By Mattea Gygi | Posted - Nov 12th, 2022

 

 

 

 

KnowMe Creates a Safe Space to Capture Memories and Deepen Relationships

Sam Shillingford, Co-Founder and CEO of KnowMe, noticed a need for a safe space for capturing memories when his good friend battled stage 4 cancer. 

“He was having miserable experiences with chemo that he was sharing with our group chat,” remembers Shillingford. “Every few days we would get a new text about the stuff he was going through. I realized I wanted to save this, so when he got better, we would have a place to reflect on the hard times he went through and celebrate his strength. I realized that we were losing all these moments and stories that were happening in our text thread.”

Co-Founder and CMO, Celeste Chaney, made a career out of telling stories as a novelist, filmmaker, and marketer, but realized there wasn’t a place to create and share personal stories when she became a mom. “I wanted to capture all of these moments, both for myself and my son later in his life, but there was  no home in the digital ecosystem for that kind of content and connection,” says Chaney. 

Ken Saunders, another Co-Founder, had a similar discovery while traveling overseas. He realized that if something should happen to him his kids would have nothing to remember him by. He thought that if he could at least give his kids the pictures on his phone, he would have peace of mind. 

KnowMe solves all of these problems by creating a safe and secure place for users to capture, collect, and collaborate on their life stories—both the good and the bad—through every kind of medium, including audio, music, text, picture, and video. Unlike other social media sites, KnowMe is private and allows close family and friends to collaborate and add on to moments or stories, if invited. “You can capture multiple perspectives and bring all of these different details together to really make stories come to life,” explains Chaney. Premium access will offer story templates for specific events and milestones such as a family trip, a wedding, or birthday party. 

Besides stories and moments, KnowMe will feature Bonds, which are dedicated spaces for the relationships between two or more people. Bonds can be between a parent and a child, college roommates, a grandparent and their grandchildren etc. Bonds will enable people to capture their shared story, connect more deeply through research-backed prompts, and feature organized and interoperable message threading capabilities.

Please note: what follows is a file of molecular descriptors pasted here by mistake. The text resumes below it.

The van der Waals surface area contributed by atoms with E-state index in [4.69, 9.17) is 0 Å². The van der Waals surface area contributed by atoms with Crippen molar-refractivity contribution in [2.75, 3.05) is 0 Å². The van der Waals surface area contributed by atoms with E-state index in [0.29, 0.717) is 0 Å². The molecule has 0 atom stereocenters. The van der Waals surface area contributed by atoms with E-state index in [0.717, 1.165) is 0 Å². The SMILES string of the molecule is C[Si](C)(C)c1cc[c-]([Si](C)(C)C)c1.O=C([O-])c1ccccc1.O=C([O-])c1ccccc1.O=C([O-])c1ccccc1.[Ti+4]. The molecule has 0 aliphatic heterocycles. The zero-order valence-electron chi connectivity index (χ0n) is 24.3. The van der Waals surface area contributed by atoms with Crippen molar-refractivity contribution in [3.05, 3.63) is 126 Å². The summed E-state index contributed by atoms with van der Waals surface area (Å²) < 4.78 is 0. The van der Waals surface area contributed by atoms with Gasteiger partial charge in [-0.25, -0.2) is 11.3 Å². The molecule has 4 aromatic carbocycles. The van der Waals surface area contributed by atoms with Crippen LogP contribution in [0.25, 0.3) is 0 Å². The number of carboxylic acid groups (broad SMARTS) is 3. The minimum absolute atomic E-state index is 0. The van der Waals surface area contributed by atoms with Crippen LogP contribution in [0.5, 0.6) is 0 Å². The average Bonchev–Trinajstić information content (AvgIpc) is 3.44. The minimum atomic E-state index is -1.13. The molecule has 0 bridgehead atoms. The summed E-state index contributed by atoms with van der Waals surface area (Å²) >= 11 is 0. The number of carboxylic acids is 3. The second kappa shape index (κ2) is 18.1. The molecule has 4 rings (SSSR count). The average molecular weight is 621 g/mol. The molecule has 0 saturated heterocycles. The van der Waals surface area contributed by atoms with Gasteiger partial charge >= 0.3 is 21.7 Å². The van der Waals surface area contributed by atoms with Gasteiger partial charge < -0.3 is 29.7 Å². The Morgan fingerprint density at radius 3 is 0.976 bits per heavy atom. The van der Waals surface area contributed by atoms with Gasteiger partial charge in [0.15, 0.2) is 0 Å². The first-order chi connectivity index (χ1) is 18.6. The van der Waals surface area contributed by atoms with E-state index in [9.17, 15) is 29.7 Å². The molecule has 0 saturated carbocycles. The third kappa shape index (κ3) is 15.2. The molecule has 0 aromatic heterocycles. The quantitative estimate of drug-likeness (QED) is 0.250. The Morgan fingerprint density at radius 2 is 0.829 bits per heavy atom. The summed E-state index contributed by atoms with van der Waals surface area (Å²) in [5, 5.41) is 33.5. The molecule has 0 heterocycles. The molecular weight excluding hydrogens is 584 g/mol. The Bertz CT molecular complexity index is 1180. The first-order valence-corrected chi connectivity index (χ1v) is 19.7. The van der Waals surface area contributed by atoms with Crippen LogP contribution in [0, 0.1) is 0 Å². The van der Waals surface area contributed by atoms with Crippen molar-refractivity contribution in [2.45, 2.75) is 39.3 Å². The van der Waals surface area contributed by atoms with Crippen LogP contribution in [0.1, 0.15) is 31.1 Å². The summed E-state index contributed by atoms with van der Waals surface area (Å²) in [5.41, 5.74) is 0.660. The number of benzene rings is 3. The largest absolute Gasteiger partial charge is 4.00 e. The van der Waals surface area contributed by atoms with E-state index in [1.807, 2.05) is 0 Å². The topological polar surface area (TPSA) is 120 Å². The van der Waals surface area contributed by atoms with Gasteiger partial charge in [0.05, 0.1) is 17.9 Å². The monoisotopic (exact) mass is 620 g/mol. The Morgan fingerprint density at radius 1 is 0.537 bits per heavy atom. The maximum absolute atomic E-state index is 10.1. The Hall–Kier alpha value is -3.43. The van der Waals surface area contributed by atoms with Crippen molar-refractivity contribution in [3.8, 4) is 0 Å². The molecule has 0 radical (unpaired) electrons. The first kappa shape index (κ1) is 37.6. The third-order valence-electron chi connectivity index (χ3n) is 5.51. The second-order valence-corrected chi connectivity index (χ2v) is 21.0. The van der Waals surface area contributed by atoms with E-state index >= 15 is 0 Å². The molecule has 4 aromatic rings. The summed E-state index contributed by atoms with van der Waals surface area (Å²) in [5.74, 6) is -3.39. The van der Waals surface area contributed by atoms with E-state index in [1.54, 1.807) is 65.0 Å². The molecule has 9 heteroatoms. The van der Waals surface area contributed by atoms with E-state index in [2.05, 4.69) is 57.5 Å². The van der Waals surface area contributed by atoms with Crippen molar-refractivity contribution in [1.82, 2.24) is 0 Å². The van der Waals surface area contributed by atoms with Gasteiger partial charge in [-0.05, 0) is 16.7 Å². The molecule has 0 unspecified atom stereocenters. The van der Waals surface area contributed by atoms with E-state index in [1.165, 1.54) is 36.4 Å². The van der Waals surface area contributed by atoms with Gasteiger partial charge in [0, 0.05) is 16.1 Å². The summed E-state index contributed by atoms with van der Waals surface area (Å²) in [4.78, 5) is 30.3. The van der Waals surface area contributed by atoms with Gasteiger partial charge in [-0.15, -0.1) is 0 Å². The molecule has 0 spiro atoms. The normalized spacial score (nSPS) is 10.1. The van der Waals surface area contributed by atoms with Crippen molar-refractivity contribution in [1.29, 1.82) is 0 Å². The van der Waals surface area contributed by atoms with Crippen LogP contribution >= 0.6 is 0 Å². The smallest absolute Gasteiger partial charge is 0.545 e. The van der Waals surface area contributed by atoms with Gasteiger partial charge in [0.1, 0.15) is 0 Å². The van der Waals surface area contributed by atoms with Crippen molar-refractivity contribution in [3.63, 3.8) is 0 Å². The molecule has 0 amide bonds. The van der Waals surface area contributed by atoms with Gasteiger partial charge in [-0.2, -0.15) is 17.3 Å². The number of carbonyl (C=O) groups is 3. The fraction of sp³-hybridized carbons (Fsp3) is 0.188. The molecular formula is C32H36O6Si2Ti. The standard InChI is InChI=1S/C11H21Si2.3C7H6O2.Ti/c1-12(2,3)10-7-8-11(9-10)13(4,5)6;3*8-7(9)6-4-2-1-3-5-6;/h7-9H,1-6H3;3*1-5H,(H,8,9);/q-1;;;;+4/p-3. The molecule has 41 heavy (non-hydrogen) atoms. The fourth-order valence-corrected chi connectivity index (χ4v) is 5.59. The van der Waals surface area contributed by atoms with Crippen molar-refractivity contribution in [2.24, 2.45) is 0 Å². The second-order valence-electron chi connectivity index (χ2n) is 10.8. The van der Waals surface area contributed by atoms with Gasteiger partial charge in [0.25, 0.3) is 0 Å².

“If you think about traditional social media, it's really a broadcast tool where you're sharing things with hundreds of followers at a time,” says Shillingford. “We want to provide a safe space away from advertising, away from broadcasting, where people can come together to remember the good and the bad and celebrate with the people who went through it.” 

The bootstrapped Salt Lake City-based team founded KnowMe in 2020 and started seriously working on an MVP in the summer of 2021. In four months they had a beta and started testing with family and friends. 

Throughout that process KnowMe has resonated with many different users, specifically parents of young children and empty nesters with older kids and aging parents. A friend of one of the founders choked up when he learned about KnowMe and realized he could put the audio from cassette tapes onto the app. He had cassette tapes recorded during his Dad’s last two weeks of life that were very precious to him and his family. The tapes were old and worn, but the contents could be transferred to KnowMe and kept securely and safely forever. 

The app came onto the app store in February 2022 and is available for iOS for free. In the near future, KnowMe will unveil advanced features and custom story templates and the app will become a freemium model, with the first 10 gbs of storage and basic capabilities free. For premium access and increased storage, the app will cost $8-9 per month. 

The team kept a close eye on feedback from users and wants to continue to improve KnowMe. One feature users want is a desktop version of the app, because everyone has files and photos on their desktops that can take a lot of effort to switch to the app. This new feature along with the push for a premium model has persuaded the team to start raising money for their first institutional round of funding. 

“We're in the midst of raising a seed round with our eye on building that premium offering and organizing our roadmap so that we can deliver on some of these premium features,” explains Chaney. “Then next year we're going to go forward with a much more public launch and go-to-market strategy.” 

“We're really angled in on how to make this more like a real world experience,” adds Shillingford. “It should be like sitting next to someone on a park bench and sharing about your life. We're not a broadcast tool. We're not here to help you build an audience. We're here to strengthen relationships.” 

 
Mattea Gygi
About the Author

Mattea Gygi - Mattea Gygi is a student at Brigham Young University studying English with an emphasis in Professional Writing. She is from Boise, Idaho but has also lived in Thailand, Hawaii, and California. She has an unhealthy addiction to anything sugary and loves being in the sun. Mattea is a writer for TechBuzz.

 

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